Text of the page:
Archaeologists May Have Found the Oppressive Fortress of Acra under a Parking Lot

The Acra fortress in Jerusalem was quite unique in that it was not intended to protect the city directly, but built as an oppressive fortress to solidify control over the Jews. In 168-7 BCE the Seleucid King Antiochus IV sacked the great city of Jerusalem.

The city had revolted against Seleucid rule and Antiochus crushed the rebellion and executed thousands. Furthermore, Antiochus forbid Jewish worship and forced the worship of Zeus and the Greek gods. To enforce his new laws and keep order the great fortress of Acra was built to house the Seleucid garrison tasked with keeping order and enforcing the oppressive laws.

The size of the fortress is relatively unknown, but it must have been quite large and exceedingly tall. Recent excavations place Acra in the southeast section of early Jerusalem known as the City of David which is the lowest area of Jerusalem. Some sources say it was tall enough to see all of Jerusalem though this point is debatable.

Statue of Antiochus IV, who sacked Jerusalem and commisioned the construction of the Acra
Statue of Antiochus IV, who sacked Jerusalem and commissioned the construction of the Acra

During the period of its construction, there were many Hellenistic Jews who were allied or loyal to the Seleucid rule and the Acra fortress seems to have included a fortified neighborhood around it for the Hellenized Jews to live. Evidence of this is found in extensive graveyards that are much more characteristic of Hellenistic burials than Jewish practices.

The fortress seems to be mostly built inward to control the city, though must have been close to or a part of the outer walls as it was said to exert control of the city and the surrounding countryside and later efforts to cut off supply to the fortress proved difficult.

After the fortress was built and Antiochus left to rule his empire, the Jews would revolt, primarily due to the oppressive religious limitations. This would become known as the Maccabean Revolt and lasted until 160. Several times the Jews attempted to take the fortress and had it under almost constant siege, but the fortress still stood unbroken in the heart of the old city.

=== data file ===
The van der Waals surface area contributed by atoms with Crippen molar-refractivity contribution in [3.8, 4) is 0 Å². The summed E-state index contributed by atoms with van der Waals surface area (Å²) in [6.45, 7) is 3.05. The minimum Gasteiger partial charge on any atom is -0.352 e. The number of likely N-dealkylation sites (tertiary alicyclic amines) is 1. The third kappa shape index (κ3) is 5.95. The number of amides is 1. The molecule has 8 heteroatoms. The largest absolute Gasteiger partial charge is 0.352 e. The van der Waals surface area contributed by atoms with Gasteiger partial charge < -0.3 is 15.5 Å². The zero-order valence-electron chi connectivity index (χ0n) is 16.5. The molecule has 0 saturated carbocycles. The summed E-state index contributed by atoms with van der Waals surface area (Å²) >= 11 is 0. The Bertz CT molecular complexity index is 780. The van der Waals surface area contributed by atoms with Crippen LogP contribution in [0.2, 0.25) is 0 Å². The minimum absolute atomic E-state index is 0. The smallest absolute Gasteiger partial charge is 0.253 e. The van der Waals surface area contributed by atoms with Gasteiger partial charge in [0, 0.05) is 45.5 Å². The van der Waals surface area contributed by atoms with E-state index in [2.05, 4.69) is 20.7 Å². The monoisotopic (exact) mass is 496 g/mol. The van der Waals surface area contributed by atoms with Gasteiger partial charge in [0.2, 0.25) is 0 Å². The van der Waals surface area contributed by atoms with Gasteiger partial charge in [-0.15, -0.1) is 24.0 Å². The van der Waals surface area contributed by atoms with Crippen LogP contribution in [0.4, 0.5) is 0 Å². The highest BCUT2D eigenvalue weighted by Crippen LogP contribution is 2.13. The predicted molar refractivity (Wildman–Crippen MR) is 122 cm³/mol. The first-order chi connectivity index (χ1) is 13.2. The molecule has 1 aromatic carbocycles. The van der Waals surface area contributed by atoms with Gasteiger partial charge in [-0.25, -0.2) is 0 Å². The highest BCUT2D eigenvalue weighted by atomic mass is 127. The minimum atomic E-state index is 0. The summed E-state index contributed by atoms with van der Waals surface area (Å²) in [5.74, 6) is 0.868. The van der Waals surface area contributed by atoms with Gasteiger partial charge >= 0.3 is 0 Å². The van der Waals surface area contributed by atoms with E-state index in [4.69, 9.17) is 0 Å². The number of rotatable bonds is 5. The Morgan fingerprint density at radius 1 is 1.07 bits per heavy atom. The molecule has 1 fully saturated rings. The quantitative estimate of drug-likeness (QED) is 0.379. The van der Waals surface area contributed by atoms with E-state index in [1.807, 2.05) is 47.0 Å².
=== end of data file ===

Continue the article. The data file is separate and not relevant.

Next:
A model of the City of David region depicting the area a few generations after the estimated time of the Acra's destruction.
A model of the City of David region depicting the area a few generations after the estimated time of the Acra’s destruction.

Over the course of the next few decades Seleucid and Jewish power fluctuated often, but the Acra fortress remained despite occasional attempts to besiege it. Finally around 141 BCE Simon Maccabeus besieged the city and managed to capture it. Sometime after its capture the Acra was destroyed or dismantled and lost to history until it was very recently excavated.

Coin with the profile of Antiochus IV similar to those found at the dig site. these coins not only help to date the fortress, but also show that a Seleucid garrison likely did occupy it.
Coin with the profile of Antiochus IV similar to those found at the dig site. these coins not only help to date the fortress, but also show that a Seleucid garrison likely did occupy it.

The excavation known as the Givati Parking lot Dig has been in progress for years. Some of the finds include a horde of coins ranging from the reign of Antiochus IV all the way to the Byzantine period as well as a figure of the god Cupid. Recent excavations have uncovered strong evidence for the location of the Seleucid Acra. Ballista stones have been found stamped with a trident symbol specific to the reign of Antiochus IV.

The discovery firmly places the fortress in the lower City of David region. This would have been a key location to keep tabs on a majority of the population where rebellion might develop. The fortress would have had a good command of two valleys which bordered the walls of the lower city.

Thanks to the diligent work of Doron Ben-Ami and Yana Tchekhanovets, a 2,200 year old mystery has been uncovered, despite its location in one of the busiest urban areas of Israel. The exact location of the Acra has been debated constantly and it is nice to have some concrete proof and from there hopefully some more details can be discovered, specifically the specific battles fought against the fortress and how it was actually captured.

By William McLaughlin for War History Online